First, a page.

TORONTO — Students, parents and teachers in Ontario are bracing for another stint of virtual education after the province announced Monday that schools would not reopen to in-person classes for at least two weeks due to the recent surge in COVID-19 cases.
Premier Doug Ford announced the shift to remote learning less than a week after his government insisted in-person classes would resume after only a two-day delay. That planned return to class _ originally slated for Wednesday — will now take place no earlier than Jan. 17, though the province has said that date will be reassessed based on public health indicators.
Ford said the two-week pause on in-person classes would provide “much-needed time” for vaccines and public health measures to blunt soaring daily case counts, which reached record highs above 18,000 on the first day of the new year.
“I know online learning isn’t ideal, but above all else, I want to provide parents and students with certainty, not the turmoil of school closures because not enough staff are available to teach our kids,” the premier added.
The move to virtual classrooms had been anticipated in some quarters. Before the winter break, several school boards in the province had proactively asked students to take home their personal belongings and electronic devices as they prepared for the possibility of a switch to remote learning in 2022.
But the latest announcement still came as a disappointment for Toronto parent Lauren Bondar, who called the delayed return to in-person schooling “really devastating.”
Bondar said her six-year-old son had a tough time learning when teaching was done remotely earlier in the pandemic and that she’s worried another school closure will be equally detrimental to his learning.
“We are jeopardizing an entire generation’s education and development,” she said in a phone interview.
Bondar acknowledged that while she can work from home and look after her son while doing so, not all parents can.
“I’m fortunate that I work from home and fortunate that I have flexibility to support him to the best of my abilities. And that is something that many, many, many parents cannot say across the province,” she said.
Sheamus Murphy, an Ottawa-based parent of three including two school-aged children, was similarly displeased with Monday’s announcement.
“It feels like it was avoidable and it’s really disappointing,” he said.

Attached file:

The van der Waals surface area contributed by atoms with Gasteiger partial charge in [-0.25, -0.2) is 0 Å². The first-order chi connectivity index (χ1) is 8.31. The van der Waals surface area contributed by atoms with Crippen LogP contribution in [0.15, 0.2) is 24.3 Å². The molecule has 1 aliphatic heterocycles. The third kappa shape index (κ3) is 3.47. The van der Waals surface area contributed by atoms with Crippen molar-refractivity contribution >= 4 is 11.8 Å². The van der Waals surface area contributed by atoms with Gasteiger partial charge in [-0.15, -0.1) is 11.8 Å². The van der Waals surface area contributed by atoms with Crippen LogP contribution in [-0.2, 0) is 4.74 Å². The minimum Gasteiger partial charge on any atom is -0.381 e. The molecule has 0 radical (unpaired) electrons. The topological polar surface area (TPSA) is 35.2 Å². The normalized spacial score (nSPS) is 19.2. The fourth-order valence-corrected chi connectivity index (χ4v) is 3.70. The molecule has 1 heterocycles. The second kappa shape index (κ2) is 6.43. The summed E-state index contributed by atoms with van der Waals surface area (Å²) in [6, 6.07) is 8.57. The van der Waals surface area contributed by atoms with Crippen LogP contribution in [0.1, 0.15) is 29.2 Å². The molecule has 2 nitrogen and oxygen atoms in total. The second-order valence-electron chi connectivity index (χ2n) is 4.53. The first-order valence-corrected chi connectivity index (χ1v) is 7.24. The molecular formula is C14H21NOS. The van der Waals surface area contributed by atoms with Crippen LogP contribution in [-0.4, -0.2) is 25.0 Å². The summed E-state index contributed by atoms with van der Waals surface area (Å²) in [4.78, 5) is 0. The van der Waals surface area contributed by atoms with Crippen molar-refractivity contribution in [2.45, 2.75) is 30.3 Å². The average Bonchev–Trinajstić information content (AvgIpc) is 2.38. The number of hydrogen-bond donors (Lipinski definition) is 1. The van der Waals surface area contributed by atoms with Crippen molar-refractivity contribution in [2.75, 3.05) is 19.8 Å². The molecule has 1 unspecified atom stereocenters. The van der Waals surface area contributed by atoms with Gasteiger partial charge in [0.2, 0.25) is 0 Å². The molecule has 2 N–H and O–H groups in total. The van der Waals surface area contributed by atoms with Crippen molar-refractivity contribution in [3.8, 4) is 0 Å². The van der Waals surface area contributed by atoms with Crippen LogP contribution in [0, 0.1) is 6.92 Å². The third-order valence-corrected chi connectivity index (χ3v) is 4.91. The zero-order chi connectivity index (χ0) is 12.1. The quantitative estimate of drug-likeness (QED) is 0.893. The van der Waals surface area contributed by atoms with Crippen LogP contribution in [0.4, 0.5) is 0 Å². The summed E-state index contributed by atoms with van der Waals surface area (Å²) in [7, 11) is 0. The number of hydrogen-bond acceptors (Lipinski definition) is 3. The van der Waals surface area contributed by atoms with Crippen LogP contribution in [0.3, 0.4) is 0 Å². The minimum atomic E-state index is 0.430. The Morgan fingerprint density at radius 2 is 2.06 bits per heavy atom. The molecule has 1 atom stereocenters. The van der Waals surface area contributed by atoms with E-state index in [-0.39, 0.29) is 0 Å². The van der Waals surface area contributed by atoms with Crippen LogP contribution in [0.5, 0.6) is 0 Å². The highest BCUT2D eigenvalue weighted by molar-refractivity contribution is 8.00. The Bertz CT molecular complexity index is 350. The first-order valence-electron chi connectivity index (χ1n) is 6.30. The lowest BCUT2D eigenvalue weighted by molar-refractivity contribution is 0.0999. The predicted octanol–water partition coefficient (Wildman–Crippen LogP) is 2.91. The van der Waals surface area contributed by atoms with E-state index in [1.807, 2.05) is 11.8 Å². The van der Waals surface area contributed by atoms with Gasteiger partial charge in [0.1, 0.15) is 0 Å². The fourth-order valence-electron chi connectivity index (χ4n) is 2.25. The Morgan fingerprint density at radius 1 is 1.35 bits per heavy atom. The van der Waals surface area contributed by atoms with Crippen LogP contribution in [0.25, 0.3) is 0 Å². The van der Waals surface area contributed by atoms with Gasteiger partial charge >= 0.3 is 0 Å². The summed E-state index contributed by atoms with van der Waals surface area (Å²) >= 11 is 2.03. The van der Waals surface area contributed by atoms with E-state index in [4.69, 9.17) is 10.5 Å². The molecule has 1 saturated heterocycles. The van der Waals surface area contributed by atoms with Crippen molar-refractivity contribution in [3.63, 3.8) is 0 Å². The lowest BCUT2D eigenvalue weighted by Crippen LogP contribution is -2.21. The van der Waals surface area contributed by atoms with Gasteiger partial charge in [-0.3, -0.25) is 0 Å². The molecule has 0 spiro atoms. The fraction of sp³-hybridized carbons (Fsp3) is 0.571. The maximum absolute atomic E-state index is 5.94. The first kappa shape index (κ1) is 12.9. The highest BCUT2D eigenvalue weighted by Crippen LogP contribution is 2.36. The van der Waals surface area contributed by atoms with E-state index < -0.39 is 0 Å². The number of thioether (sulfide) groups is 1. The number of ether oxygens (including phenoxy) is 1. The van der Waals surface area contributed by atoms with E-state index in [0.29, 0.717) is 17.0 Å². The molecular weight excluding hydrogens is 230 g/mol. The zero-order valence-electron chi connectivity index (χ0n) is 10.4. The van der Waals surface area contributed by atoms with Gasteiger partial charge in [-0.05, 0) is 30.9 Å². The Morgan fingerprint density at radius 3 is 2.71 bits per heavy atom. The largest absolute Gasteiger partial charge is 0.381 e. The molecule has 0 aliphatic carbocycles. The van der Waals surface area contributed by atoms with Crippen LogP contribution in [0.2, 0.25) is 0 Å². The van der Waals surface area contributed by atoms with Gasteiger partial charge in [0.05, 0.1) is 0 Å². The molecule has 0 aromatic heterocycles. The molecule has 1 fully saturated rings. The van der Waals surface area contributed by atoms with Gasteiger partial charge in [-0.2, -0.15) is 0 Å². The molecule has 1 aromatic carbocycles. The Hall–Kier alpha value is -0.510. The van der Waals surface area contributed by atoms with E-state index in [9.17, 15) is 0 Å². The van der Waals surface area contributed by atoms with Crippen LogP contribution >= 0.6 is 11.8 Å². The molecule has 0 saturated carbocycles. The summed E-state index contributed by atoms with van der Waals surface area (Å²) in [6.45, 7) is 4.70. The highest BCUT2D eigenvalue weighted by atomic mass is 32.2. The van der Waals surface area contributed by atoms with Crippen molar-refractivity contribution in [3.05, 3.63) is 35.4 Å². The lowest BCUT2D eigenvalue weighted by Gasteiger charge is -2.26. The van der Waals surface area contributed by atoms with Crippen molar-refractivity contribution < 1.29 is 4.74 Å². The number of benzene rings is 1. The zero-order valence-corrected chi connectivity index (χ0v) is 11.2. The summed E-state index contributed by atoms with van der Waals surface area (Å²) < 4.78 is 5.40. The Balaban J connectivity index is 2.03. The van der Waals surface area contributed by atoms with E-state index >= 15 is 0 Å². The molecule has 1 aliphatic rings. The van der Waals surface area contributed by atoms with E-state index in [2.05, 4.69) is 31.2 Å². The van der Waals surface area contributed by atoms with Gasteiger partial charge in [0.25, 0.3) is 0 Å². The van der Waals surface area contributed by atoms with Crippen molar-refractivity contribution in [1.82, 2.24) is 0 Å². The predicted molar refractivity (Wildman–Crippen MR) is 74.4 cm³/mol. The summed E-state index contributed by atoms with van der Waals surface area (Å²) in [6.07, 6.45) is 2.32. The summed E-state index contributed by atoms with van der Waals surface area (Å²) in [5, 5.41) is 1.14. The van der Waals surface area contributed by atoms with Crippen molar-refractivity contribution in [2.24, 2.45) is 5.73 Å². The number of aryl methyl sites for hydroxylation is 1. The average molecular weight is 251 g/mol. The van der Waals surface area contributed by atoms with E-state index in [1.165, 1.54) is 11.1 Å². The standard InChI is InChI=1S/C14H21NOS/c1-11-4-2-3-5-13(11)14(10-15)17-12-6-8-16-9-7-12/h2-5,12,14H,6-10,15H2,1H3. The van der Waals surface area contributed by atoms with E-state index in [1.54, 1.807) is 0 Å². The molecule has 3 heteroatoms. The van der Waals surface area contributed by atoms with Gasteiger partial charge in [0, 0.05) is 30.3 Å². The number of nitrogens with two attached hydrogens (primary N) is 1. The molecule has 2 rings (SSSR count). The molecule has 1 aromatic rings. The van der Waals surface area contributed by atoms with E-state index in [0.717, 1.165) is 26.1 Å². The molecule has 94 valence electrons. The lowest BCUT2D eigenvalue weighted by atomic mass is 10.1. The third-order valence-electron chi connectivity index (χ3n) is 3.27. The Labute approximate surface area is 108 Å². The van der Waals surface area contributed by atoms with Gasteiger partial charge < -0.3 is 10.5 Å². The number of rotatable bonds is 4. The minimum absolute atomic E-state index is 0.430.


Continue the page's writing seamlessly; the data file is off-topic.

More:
“It’s disappointing for my kids, it’s disappointing for working parents who are going to be juggling again and it’s a big loss all around.”
Murphy said it’ll be a “balancing act” making sure that his children are set up for virtual learning while he and his wife juggle Zoom calls and other work tasks in the coming weeks.
The head of the Elementary Teachers’ Federation of Ontario, which represents more than 80,000 elementary school teachers and education workers across the province, called the delayed school closure “safer” than the original plan announced last week.
But Karen Brown said “additional action is still needed” from the government to ensure that children and educators can return to schools safely.
The head of the Ontario English Catholic Teachers’ Association shared that view, saying the government “must take advantage of the additional time they have given themselves, and act to provide the investment necessary for a safe learning environment.”
““It has been painful to watch our students suffer through repeated in-class learning disruptions, negatively impacting their mental health and academic well-being,” union President Barb Dobrowolski said in a written statement.
“The Ford government must act now and invest the resources necessary for safe and sustainable in-class learning.”
Both ETFO and OECTA are calling on the province to implement a host of protective measures including prioritizing booster shots for all teachers and education workers, making rapid tests available to everyone in schools, improving ventilation and installing HEPA filters in all classrooms and public areas, and continuing case count reporting and tracing at schools. The ministry of education issued memos last week saying it intended to abandon the practice of reporting cases in school and childcare settings.
A group of children’s hospitals and health providers similarly called on the government to do all it can to get kids back into class by Jan. 17, saying members were “saddened” by the decision to move classes online.
“The harms to children and youth while schools are closed are significant,” The Children’s Health Coalition said in a statement. “Children and youth with disabilities will lose access to in person school-based rehabilitation services. Virtual learning and a lack of socialization with peers will create significant stress and potential mental health issues for children. Children and youth will congregate in other environments that may be less safe than schools.”